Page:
Joseph Kosuth. One and Three Chairs. 1965 421

Wood folding chair, mounted photograph of a chair, and mounted photographic enlargement of the dictionary definition of "chair", Chair 32 3/8 x 14 7/8 x 20 7/8" (82 x 37.8 x 53 cm), photographic panel 36 x 24 1/8" (91.5 x 61.1 cm), text panel 24 x 30" (61 x 76.2 cm). Larry Aldrich Foundation Fund. © 2022 Joseph Kosuth / Artists Rights Society (ARS), New York, Courtesy of the artist and Sean Kelly Gallery, New York

Joseph Kosuth: The piece that The Museum of Modern Art owns the One and Three Chairs I did when I was 20. The Museum didn't know I was 20 when they bought it, of course. I never told anyone my age until I was 28—a deliberate strategy on my part to appear as old as I could and be taken seriously. I really worked very hard painting and all that until I was 20. It was very difficult for me to quit painting, but on the other hand, I felt there was this other thing that art could do.

Curator, Ann Temkin: Kosuth's work is part of the very beginning of what we call today conceptual art. Kosuth has studied philosophy and especially thinkers like Wittgenstein, who were so concerned with what makes knowing knowing. And Kosuth extended that to what makes art art. And he wanted to explore that, in early works such as this one, where its not about something beautiful to look at, but, instead, art that makes you think. And the way that this art makes you think, of course, is very simple: you have three ways of being a chair. You can be a photo of a chair, you can be the wood chair, or you can be a dictionary definition of a chair, which is words.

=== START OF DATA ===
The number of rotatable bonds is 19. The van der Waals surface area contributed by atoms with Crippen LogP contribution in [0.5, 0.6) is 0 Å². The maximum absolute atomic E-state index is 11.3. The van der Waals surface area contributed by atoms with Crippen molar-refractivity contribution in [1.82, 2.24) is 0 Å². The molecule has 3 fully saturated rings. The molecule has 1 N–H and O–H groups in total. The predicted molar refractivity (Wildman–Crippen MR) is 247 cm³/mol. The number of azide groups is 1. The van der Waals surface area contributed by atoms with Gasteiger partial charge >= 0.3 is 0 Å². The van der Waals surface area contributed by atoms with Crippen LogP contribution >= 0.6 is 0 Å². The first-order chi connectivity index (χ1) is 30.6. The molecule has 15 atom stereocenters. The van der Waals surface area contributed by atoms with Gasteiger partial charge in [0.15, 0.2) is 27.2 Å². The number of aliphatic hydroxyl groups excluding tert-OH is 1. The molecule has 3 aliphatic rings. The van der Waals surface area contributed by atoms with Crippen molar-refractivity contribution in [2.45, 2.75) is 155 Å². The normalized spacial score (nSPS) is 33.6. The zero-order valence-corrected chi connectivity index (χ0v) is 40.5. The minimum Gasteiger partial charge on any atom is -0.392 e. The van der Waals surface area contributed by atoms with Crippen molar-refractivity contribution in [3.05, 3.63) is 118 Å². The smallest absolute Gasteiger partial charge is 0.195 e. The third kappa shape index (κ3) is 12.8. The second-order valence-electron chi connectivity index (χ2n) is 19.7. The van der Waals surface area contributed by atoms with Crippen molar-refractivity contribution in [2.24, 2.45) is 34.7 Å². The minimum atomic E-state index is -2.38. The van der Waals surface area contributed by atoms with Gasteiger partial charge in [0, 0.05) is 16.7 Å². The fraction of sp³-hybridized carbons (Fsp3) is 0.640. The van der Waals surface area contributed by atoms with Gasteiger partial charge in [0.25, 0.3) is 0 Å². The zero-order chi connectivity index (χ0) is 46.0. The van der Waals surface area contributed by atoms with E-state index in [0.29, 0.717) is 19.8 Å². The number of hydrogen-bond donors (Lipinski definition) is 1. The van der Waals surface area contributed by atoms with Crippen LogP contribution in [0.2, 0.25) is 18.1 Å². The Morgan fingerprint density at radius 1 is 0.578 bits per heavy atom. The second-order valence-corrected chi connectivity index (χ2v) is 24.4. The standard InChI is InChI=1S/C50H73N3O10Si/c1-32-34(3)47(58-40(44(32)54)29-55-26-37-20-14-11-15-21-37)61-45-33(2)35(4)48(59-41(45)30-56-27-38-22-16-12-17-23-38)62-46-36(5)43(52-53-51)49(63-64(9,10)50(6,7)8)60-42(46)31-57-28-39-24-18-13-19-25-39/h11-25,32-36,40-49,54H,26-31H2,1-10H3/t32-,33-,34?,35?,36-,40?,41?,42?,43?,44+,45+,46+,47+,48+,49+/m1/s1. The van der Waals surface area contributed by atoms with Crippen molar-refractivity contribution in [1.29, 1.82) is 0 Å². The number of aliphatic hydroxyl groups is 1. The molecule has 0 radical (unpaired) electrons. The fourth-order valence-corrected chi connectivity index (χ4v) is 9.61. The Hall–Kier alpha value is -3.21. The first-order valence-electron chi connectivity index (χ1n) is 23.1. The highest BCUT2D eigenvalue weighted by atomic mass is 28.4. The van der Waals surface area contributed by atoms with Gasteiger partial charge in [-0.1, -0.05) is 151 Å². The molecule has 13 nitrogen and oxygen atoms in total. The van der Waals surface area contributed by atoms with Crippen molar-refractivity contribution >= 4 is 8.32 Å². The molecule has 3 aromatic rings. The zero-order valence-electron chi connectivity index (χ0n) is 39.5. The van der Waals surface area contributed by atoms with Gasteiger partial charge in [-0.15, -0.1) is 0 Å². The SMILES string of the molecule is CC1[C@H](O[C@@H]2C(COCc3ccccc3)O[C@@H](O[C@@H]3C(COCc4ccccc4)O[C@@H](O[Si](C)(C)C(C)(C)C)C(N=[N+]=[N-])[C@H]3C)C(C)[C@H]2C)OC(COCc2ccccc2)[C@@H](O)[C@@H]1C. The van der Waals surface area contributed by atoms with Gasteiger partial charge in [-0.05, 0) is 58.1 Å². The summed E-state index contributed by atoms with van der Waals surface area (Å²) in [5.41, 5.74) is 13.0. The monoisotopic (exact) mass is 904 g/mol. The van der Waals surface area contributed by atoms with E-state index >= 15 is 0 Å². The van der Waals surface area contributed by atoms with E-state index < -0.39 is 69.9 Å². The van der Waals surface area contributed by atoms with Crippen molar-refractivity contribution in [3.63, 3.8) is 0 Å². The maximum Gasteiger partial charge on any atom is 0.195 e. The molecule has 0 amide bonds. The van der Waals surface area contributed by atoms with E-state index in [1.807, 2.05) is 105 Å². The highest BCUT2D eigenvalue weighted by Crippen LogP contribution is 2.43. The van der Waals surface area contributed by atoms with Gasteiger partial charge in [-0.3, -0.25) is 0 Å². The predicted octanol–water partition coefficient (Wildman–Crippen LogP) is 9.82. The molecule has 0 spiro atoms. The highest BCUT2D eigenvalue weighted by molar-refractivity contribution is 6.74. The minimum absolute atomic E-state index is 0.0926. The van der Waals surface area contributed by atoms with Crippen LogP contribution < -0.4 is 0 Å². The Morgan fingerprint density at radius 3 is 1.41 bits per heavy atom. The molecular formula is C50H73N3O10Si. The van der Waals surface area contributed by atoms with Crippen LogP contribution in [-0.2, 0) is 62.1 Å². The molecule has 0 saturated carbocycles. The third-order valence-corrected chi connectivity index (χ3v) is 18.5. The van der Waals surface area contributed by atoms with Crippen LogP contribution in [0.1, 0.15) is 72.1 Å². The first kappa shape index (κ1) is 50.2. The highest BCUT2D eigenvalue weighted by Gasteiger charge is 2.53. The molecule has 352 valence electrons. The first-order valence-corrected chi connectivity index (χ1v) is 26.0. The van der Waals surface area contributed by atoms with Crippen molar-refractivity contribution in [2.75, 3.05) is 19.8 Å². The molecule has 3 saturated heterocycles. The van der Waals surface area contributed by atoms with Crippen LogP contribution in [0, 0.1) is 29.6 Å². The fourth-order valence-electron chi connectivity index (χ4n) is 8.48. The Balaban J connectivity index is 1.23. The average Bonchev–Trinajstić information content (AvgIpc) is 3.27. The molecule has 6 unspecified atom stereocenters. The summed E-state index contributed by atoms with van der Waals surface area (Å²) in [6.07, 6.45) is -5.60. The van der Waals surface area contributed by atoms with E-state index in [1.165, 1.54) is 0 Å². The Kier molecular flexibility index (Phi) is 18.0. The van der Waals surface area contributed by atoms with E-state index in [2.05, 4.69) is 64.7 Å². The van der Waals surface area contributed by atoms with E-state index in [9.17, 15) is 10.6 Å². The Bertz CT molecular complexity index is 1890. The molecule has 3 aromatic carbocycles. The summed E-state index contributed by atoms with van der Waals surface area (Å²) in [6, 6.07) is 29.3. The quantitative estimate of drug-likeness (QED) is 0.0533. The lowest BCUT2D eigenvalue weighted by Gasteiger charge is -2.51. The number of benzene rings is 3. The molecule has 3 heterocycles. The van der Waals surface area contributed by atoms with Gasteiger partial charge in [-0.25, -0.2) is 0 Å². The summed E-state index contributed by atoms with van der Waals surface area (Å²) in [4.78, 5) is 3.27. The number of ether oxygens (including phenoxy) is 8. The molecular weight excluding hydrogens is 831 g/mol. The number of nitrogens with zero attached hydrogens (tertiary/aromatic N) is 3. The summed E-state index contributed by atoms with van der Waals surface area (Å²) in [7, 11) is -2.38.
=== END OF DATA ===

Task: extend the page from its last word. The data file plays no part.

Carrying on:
So for Kosuth, drawing that to our attention was his work of art. There was nothing about this particular chair that he thought was artistic or precious. There is absolutely nothing artistically valuable about this particular photograph. The pleasure that you get from this work is not one of aesthetics, but the pleasure of your own thinking. And I think that does bring a smile.

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